Situated at the head of the Persian Gulf, at the hub of vital trade routes, Kuwait and her deep water harbor – considered to be the best in the Gulf – have always attracted attention. From the days of Alexander to the British Empire; from contemporary global superpowers to Gulf neighbors coveting her prime location, Kuwait’s challenge has been to find secure footing on the ever-shifting geopolitical Gulf sands. For Kuwait, the 20th century ushered in a period of rapid change: discovery of commercially viable petroleum reserves in 1938; transition away from its traditional industries of fishing, pearling, and ship-building; independence from British suzerainty in 1961; dramatic economic growth; growing democracy; and ever-increasing engagement in regional affairs. Reaching a crescendo in 1990, Kuwait became the vortex for one of the 20thcentury’s defining military engagements.
On August 2, 1990 Iraq invaded and occupied the State of Kuwait. The international community forcefully rejected this violation of Kuwait's territorial integrity and the associated threats. Within a day the United Nations Security Council voted unanimously to demand an Iraqi withdrawal. With the United States in the lead, 35 nations including Kuwait, Saudi Arabia, the other Gulf sheikhdoms, Syria and Egypt ultimately forced Iraq's retreat liberating Kuwait on February 26, 1991. The destructive capacity of the Iraqi occupation forces shocked international observers. The fleeing Iraqi forces set ablaze more than 600 oil wells -- inflicting catastrophic environmental damage.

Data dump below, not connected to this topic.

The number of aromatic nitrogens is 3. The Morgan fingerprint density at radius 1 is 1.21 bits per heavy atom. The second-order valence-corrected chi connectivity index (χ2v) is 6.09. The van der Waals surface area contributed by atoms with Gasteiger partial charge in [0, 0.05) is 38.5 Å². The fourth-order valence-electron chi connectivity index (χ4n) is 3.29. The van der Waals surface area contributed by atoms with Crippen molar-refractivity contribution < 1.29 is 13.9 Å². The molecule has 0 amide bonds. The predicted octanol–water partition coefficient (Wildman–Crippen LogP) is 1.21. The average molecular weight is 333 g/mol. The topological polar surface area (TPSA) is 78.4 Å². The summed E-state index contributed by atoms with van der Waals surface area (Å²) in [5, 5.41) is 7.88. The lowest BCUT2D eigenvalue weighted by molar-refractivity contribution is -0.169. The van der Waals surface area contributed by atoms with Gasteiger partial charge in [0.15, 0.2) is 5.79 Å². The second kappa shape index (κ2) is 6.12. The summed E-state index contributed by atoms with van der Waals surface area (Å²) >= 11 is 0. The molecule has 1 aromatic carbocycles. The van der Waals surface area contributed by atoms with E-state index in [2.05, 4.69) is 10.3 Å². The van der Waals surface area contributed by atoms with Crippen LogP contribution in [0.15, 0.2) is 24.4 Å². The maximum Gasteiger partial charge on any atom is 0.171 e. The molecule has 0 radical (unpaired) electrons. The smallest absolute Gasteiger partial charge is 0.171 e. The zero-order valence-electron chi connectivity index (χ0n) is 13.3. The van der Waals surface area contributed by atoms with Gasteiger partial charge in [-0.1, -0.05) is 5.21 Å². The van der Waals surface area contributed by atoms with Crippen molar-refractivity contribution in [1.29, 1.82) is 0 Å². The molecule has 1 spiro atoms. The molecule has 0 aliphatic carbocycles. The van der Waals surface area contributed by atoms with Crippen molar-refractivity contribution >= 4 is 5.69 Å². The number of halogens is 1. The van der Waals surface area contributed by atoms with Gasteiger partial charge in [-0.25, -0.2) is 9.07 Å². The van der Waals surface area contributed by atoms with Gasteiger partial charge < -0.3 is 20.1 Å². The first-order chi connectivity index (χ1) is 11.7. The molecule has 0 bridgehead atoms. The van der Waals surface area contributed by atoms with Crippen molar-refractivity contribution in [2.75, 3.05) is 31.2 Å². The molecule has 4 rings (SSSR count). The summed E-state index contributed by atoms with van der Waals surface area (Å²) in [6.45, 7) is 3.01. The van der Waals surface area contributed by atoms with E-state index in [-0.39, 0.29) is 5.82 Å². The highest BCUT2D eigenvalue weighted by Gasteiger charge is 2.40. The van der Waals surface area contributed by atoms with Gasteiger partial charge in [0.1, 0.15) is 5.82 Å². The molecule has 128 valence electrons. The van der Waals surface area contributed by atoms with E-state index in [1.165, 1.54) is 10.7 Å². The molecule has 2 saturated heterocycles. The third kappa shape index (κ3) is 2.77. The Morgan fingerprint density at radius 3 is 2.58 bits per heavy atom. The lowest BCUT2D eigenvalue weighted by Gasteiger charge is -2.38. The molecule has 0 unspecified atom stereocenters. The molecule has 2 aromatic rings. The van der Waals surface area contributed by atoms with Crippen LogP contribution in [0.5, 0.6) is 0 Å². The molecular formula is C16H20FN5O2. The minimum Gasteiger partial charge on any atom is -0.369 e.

Members of the GW community played a pivotal role in the geostrategic drama. General Colin Powell, then Chairman of the Joint Chiefs of Staff, is a GW alumnus. Current faculty member and GW alumnus Edward "Skip" Gnehm had just been named US Ambassador-designate to Kuwait when the Iraqis invaded. In the fall of 1990 Professor Gnehm found himself in Taif, Saudi Arabia, working alongside the exiled Kuwaiti government. On March 1, 1991, when Ambassador Gnehm entered Kuwait, his mission had taken on new purpose. He was not just the primary representative of the United States, but the person on the ground responsible for working with the Kuwaiti government to help rebuild the nation.
Ambassador Gnehm; GW Libraries, and the Global Resources Center invite you to explore this exhibit, a remembrance commemorating the 20th anniversary of the liberation of Kuwait and the ongoing US-Kuwaiti partnership.